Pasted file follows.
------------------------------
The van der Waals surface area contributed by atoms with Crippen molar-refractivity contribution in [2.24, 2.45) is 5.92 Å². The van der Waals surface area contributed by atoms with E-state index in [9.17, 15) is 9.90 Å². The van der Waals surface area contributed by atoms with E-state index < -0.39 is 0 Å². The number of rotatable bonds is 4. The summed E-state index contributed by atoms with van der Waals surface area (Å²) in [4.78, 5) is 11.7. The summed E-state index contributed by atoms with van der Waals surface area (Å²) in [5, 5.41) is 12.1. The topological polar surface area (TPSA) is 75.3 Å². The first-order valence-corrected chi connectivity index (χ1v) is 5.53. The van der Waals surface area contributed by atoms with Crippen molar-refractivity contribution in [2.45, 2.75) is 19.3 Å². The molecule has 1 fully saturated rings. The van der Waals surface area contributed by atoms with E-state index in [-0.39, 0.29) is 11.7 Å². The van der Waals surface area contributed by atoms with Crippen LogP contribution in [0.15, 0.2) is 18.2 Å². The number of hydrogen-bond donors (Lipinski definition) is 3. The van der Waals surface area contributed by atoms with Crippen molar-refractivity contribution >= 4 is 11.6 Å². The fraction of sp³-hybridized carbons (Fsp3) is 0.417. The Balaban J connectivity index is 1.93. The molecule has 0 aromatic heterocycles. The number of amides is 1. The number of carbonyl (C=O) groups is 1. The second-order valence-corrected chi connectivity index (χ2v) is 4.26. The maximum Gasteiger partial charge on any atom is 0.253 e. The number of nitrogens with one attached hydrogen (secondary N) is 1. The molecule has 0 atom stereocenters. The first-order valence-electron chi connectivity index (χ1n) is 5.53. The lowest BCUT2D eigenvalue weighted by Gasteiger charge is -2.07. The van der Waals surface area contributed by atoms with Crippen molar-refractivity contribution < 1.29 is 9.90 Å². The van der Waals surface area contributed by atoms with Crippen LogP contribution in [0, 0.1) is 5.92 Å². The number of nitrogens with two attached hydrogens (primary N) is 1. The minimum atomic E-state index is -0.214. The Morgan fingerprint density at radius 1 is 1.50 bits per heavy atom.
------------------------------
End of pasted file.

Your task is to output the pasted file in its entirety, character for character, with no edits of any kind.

The van der Waals surface area contributed by atoms with Crippen molar-refractivity contribution in [2.24, 2.45) is 5.92 Å². The van der Waals surface area contributed by atoms with E-state index in [9.17, 15) is 9.90 Å². The van der Waals surface area contributed by atoms with E-state index < -0.39 is 0 Å². The number of rotatable bonds is 4. The summed E-state index contributed by atoms with van der Waals surface area (Å²) in [4.78, 5) is 11.7. The summed E-state index contributed by atoms with van der Waals surface area (Å²) in [5, 5.41) is 12.1. The topological polar surface area (TPSA) is 75.3 Å². The first-order valence-corrected chi connectivity index (χ1v) is 5.53. The van der Waals surface area contributed by atoms with Crippen molar-refractivity contribution in [2.45, 2.75) is 19.3 Å². The molecule has 1 fully saturated rings. The van der Waals surface area contributed by atoms with E-state index in [-0.39, 0.29) is 11.7 Å². The van der Waals surface area contributed by atoms with Crippen LogP contribution in [0.15, 0.2) is 18.2 Å². The number of hydrogen-bond donors (Lipinski definition) is 3. The van der Waals surface area contributed by atoms with Crippen molar-refractivity contribution >= 4 is 11.6 Å². The fraction of sp³-hybridized carbons (Fsp3) is 0.417. The Balaban J connectivity index is 1.93. The molecule has 0 aromatic heterocycles. The number of amides is 1. The number of carbonyl (C=O) groups is 1. The second-order valence-corrected chi connectivity index (χ2v) is 4.26. The maximum Gasteiger partial charge on any atom is 0.253 e. The number of nitrogens with one attached hydrogen (secondary N) is 1. The molecule has 0 atom stereocenters. The first-order valence-electron chi connectivity index (χ1n) is 5.53. The lowest BCUT2D eigenvalue weighted by Gasteiger charge is -2.07. The van der Waals surface area contributed by atoms with Crippen molar-refractivity contribution < 1.29 is 9.90 Å². The van der Waals surface area contributed by atoms with Crippen LogP contribution in [0, 0.1) is 5.92 Å². The number of nitrogens with two attached hydrogens (primary N) is 1. The minimum atomic E-state index is -0.214. The Morgan fingerprint density at radius 1 is 1.50 bits per heavy atom.